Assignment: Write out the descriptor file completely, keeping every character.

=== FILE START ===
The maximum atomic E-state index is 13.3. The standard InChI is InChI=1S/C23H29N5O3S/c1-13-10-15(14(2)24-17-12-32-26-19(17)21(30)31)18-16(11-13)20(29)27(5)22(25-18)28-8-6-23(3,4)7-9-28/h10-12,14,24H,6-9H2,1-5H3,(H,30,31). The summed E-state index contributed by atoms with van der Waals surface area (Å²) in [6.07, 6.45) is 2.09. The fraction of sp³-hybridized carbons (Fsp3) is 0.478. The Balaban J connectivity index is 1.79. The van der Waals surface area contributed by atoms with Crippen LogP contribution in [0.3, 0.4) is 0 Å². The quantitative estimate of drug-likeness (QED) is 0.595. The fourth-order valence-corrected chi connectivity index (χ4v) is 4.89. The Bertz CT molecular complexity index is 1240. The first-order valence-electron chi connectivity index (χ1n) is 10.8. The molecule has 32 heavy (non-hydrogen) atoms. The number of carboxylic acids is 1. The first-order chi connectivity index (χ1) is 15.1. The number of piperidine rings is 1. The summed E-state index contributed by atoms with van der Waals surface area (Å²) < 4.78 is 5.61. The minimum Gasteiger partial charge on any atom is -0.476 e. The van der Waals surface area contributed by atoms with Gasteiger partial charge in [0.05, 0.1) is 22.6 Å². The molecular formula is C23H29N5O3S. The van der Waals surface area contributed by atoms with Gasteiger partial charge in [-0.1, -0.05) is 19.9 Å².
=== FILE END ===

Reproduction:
The maximum atomic E-state index is 13.3. The standard InChI is InChI=1S/C23H29N5O3S/c1-13-10-15(14(2)24-17-12-32-26-19(17)21(30)31)18-16(11-13)20(29)27(5)22(25-18)28-8-6-23(3,4)7-9-28/h10-12,14,24H,6-9H2,1-5H3,(H,30,31). The summed E-state index contributed by atoms with van der Waals surface area (Å²) in [6.07, 6.45) is 2.09. The fraction of sp³-hybridized carbons (Fsp3) is 0.478. The Balaban J connectivity index is 1.79. The van der Waals surface area contributed by atoms with Crippen LogP contribution in [0.3, 0.4) is 0 Å². The quantitative estimate of drug-likeness (QED) is 0.595. The fourth-order valence-corrected chi connectivity index (χ4v) is 4.89. The Bertz CT molecular complexity index is 1240. The first-order valence-electron chi connectivity index (χ1n) is 10.8. The molecule has 32 heavy (non-hydrogen) atoms. The number of carboxylic acids is 1. The first-order chi connectivity index (χ1) is 15.1. The number of piperidine rings is 1. The summed E-state index contributed by atoms with van der Waals surface area (Å²) < 4.78 is 5.61. The minimum Gasteiger partial charge on any atom is -0.476 e. The van der Waals surface area contributed by atoms with Gasteiger partial charge in [0.05, 0.1) is 22.6 Å². The molecular formula is C23H29N5O3S. The van der Waals surface area contributed by atoms with Gasteiger partial charge in [-0.1, -0.05) is 19.9 Å².